Emory Health Sciences. "Gaps in mental health infrastructure for youth identified in many US communities." ScienceDaily. ScienceDaily, 12 February 2013. <www.sciencedaily.com/releases/2013/02/130212172211.htm>.
Emory Health Sciences. (2013, February 12). Gaps in mental health infrastructure for youth identified in many US communities. ScienceDaily. Retrieved January 30, 2015 from www.sciencedaily.com/releases/2013/02/130212172211.htm
Emory Health Sciences. "Gaps in mental health infrastructure for youth identified in many US communities." ScienceDaily. www.sciencedaily.com/releases/2013/02/130212172211.htm (accessed January 30, 2015).

Share This


More From ScienceDaily



More Mind & Brain News

Friday, January 30, 2015

Featured Research

from universities, journals, and other organizations


Featured Videos

from AP, Reuters, AFP, and other news services

Binge-Watching TV Linked To Loneliness

Binge-Watching TV Linked To Loneliness

Newsy (Jan. 29, 2015) Researchers at University of Texas at Austin found a link between binge-watching TV shows and feelings of loneliness and depression. Video provided by Newsy
Powered by NewsLook.com
Signs You Might Be The Passive Aggressive Friend

Signs You Might Be The Passive Aggressive Friend

BuzzFeed (Jan. 28, 2015) "No, I&apos;m not mad. Why, are you mad?" Video provided by BuzzFeed
Powered by NewsLook.com
City Divided: A Look at Model Schools in the TDSB

City Divided: A Look at Model Schools in the TDSB

The Toronto Star (Jan. 27, 2015) Model schools are rethinking how they engage with the community to help enhance the lives of the students and their parents. Video provided by The Toronto Star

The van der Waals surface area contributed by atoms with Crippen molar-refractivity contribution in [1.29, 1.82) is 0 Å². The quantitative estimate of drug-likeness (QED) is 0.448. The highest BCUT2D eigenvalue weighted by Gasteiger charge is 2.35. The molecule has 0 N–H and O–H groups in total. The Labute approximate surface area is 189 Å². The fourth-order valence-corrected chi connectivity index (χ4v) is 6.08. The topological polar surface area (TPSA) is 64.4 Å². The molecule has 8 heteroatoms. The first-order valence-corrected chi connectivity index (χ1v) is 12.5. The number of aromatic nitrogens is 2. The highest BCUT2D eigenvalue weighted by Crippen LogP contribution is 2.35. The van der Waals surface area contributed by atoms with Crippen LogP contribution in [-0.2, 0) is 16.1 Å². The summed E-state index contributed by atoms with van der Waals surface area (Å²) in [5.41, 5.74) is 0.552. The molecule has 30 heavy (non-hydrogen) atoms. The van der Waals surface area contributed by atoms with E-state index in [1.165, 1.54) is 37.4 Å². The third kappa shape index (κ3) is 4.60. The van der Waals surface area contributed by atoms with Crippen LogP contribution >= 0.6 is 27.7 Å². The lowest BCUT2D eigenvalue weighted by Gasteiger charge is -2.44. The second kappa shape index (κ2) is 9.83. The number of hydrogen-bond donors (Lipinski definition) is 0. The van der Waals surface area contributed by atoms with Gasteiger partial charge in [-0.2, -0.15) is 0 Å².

Powered by NewsLook.com
Man Saves Pennies For 65 Years

Man Saves Pennies For 65 Years

Rooftop Comedy (Jan. 26, 2015) A man in Texas saved every penny he found for 65 years, and this week he finally cashed them in. Bank tellers at Prosperity Bank in Slaton, Texas were shocked when Ira Keys arrived at their bank with over 500 pounds of loose pennies stored in coffee cans. After more than an hour of sorting and counting, it turned out the 81 year-old was in possession of 81,600 pennies, or $816. And he&apos;s got more at home! Video provided by Rooftop Comedy
Powered by NewsLook.com

Search ScienceDaily

Number of stories in archives: 140,361

Find with keyword(s):
Enter a keyword or phrase to search ScienceDaily for related topics and research stories.

Save/Print:
Share:

Breaking News:

Strange & Offbeat Stories


Health & Medicine

Mind & Brain

Living & Well

In Other News

... from NewsDaily.com

Science News

Health News

Environment News

Technology News



Save/Print:
Share:

Free Subscriptions


Get the latest science news with ScienceDaily's free email newsletters, updated daily and weekly. Or view hourly updated newsfeeds in your RSS reader:

Get Social & Mobile


Keep up to date with the latest news from ScienceDaily via social networks and mobile apps:

Have Feedback?


Tell us what you think of ScienceDaily -- we welcome both positive and negative comments. Have any problems using the site? Questions?
Mobile: iPhone Android Web
Follow: Facebook Twitter Google+
Subscribe: RSS Feeds Email Newsletters
Latest Headlines Health & Medicine Mind & Brain Space & Time Matter & Energy Computers & Math Plants & Animals Earth & Climate Fossils & Ruins